Keeping it simple with a dash of fun is the way forward, says head chef Greig Young, of The Northgate in Bury St Edmunds, as he celebrates being back in the kitchen
We are now seven weeks open, Bury is busy, the parks are full and The Northgate has a lovely buzz around it – we are filling up most days and everyone seems to be still loving getting out the house and not cooking!
The Eat Out to Help Out scheme helped customers and businesses more than anyone could imagine and for us Wednesdays were the new Saturdays! It’s almost hard to believe not even two months ago we were all locked up indoors dancing to Tik Tok and possibly, like me, failing at sourdough.
We have stuck to it and have kept it simple and personally I think it’s gone well – we have stripped back to bold confident cooking with a little bit of fun. One of the most popular things at the moment that we can’t seem to make quick enough are the Rosti chips – little Jenga blocks of a hash brown-styled chips with a frothy whipped tartare sauce, finished with a healthy pinch of crispy capers. Who would have thought, an absolute hit!
I have kept all the menu like this and today I’ll share a few recipes that show what a little bit of fun and creative thinking can do to your cooking. I’m really proud of this one and hope you give it, or a variation, a go at home. So here is my take on a classic wild mushroom risotto. The are quite a few recipes with this one and some are prepared well in advance, but even if you only do the risotto and the girolles you are in for a treat.
PARMESAN RISOTTO, GIROLLES, GREENGAGE OLIVES, BLACK PEPPER, SAVOURY PICKLED PLUM SAUCE
20 unripe firm greengages
1 litre bottled or filtered water
80g good quality salt
Boil the water and add the salt to dissolve. Chill completely. Pack the greengages into a Kilner jar tightly so they do not move around, cover in your salty water. Reserve in the fridge for a month before using.
You can prepare the day before but for the best results do in big quantities when you have a glut of greengages.
200g risotto rice
80g grated parmesan
Vegetable stock or chicken stock (hot)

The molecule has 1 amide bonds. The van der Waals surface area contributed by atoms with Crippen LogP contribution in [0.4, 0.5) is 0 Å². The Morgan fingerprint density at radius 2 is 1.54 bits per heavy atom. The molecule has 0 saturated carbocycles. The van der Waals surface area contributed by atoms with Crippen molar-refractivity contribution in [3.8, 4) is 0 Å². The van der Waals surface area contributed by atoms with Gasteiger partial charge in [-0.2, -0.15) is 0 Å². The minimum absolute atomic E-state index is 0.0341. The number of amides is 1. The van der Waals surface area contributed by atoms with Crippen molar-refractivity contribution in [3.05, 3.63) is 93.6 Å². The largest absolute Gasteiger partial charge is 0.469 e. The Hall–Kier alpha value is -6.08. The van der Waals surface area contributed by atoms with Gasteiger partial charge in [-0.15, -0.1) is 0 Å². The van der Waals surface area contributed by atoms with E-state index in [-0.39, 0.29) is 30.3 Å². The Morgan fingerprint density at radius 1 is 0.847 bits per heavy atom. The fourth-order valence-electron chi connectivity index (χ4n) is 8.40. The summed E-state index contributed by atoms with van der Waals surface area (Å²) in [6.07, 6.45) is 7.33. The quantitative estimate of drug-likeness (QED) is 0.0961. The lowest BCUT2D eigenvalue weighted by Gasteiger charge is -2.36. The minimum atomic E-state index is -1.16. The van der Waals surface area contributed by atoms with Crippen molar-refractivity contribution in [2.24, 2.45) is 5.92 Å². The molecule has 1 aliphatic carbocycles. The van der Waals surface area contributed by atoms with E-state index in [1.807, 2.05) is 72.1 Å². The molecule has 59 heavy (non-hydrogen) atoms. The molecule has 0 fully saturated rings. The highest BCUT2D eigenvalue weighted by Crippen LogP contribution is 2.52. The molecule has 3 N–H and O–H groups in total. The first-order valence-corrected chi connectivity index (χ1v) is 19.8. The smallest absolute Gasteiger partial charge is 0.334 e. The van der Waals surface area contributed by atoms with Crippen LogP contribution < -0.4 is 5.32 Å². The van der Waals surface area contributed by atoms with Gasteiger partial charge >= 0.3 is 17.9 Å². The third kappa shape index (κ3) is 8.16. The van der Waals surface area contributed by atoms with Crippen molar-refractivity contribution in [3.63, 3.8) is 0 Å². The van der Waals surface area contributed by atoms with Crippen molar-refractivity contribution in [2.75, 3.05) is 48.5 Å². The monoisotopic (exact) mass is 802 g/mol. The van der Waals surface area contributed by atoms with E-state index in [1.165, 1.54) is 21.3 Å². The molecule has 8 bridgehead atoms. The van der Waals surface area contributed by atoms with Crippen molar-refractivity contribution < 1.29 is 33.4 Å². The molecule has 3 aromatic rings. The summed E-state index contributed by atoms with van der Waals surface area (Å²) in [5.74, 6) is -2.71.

75ml dry vermouth
1 banana shallot finely diced
Sweat the rice and the shallot over a moderate heat in half the butter for a few minutes. Pour over the vermouth. Add the hot stock 1 ladle at a time, cooking and stirring until all the liquid dissolves and repeat for around 12 minutes, until the rice is tender but not mush. Remove from the heat and add the remaining butter and parmesan. Mix vigorously until glossy and velvety, adjusting with hot stock if needed. Season with salt if needed.
80g girolles washed and trimmed
Whole grain mustard
Juice of quarter of a lemon
Heat a frying pan until almost smoking. Remove from the heat and dry fry the mushrooms. Add 3 good turns of a pepper mill, then the butter. Finish with the mustard, lemon juice and a good pinch of salt.
50g plums pre-soaked in sweet vinegar
2 carrots peeled and roughly chopped
1 bulb garlic
2 egg yolks
50g rapeseed oil
Juice 1 lemon
Melt the butter with the carrot, girolles, plum, rapeseed oil and garlic. Slow cook in a pot for 45 minutes until all are tender. Blend while hot. When smooth, add the egg yolks and lemon and blend again until thick, glossy and smooth. Serve hot.
Spoon your plum sauce on the bottom of the plate and then generously cover in the parmesan risotto. Cover in your sautéed girolles and grate over a good amount of parmesan. Slice your greengage olives and place decoratively on top.
Greig Young is head chef at The Northgate, Northgate Street, Bury St Edmunds
Call 01284 339604